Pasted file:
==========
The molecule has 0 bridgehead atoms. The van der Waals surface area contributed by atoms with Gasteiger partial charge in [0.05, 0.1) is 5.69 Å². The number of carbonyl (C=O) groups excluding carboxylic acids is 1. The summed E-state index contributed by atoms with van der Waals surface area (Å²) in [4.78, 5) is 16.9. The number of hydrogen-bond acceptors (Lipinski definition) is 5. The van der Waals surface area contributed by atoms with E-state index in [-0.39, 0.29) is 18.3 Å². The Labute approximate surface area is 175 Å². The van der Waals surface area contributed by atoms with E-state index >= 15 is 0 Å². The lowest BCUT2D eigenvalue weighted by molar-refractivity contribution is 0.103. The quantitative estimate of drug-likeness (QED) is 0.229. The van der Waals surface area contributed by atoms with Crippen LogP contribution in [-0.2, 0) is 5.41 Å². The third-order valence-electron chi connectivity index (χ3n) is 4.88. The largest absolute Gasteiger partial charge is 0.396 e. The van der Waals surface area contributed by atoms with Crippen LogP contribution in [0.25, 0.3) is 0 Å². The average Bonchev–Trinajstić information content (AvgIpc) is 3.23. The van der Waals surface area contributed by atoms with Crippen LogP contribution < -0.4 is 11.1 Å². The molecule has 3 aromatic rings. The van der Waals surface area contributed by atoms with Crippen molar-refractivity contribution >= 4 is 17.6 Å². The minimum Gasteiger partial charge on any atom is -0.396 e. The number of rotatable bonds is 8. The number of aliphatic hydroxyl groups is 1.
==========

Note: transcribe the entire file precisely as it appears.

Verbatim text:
The molecule has 0 bridgehead atoms. The van der Waals surface area contributed by atoms with Gasteiger partial charge in [0.05, 0.1) is 5.69 Å². The number of carbonyl (C=O) groups excluding carboxylic acids is 1. The summed E-state index contributed by atoms with van der Waals surface area (Å²) in [4.78, 5) is 16.9. The number of hydrogen-bond acceptors (Lipinski definition) is 5. The van der Waals surface area contributed by atoms with E-state index in [-0.39, 0.29) is 18.3 Å². The Labute approximate surface area is 175 Å². The van der Waals surface area contributed by atoms with E-state index >= 15 is 0 Å². The lowest BCUT2D eigenvalue weighted by molar-refractivity contribution is 0.103. The quantitative estimate of drug-likeness (QED) is 0.229. The van der Waals surface area contributed by atoms with Crippen LogP contribution in [-0.2, 0) is 5.41 Å². The third-order valence-electron chi connectivity index (χ3n) is 4.88. The largest absolute Gasteiger partial charge is 0.396 e. The van der Waals surface area contributed by atoms with Crippen LogP contribution in [0.25, 0.3) is 0 Å². The average Bonchev–Trinajstić information content (AvgIpc) is 3.23. The van der Waals surface area contributed by atoms with Crippen LogP contribution < -0.4 is 11.1 Å². The molecule has 3 aromatic rings. The van der Waals surface area contributed by atoms with Crippen molar-refractivity contribution >= 4 is 17.6 Å². The minimum Gasteiger partial charge on any atom is -0.396 e. The number of rotatable bonds is 8. The number of aliphatic hydroxyl groups is 1.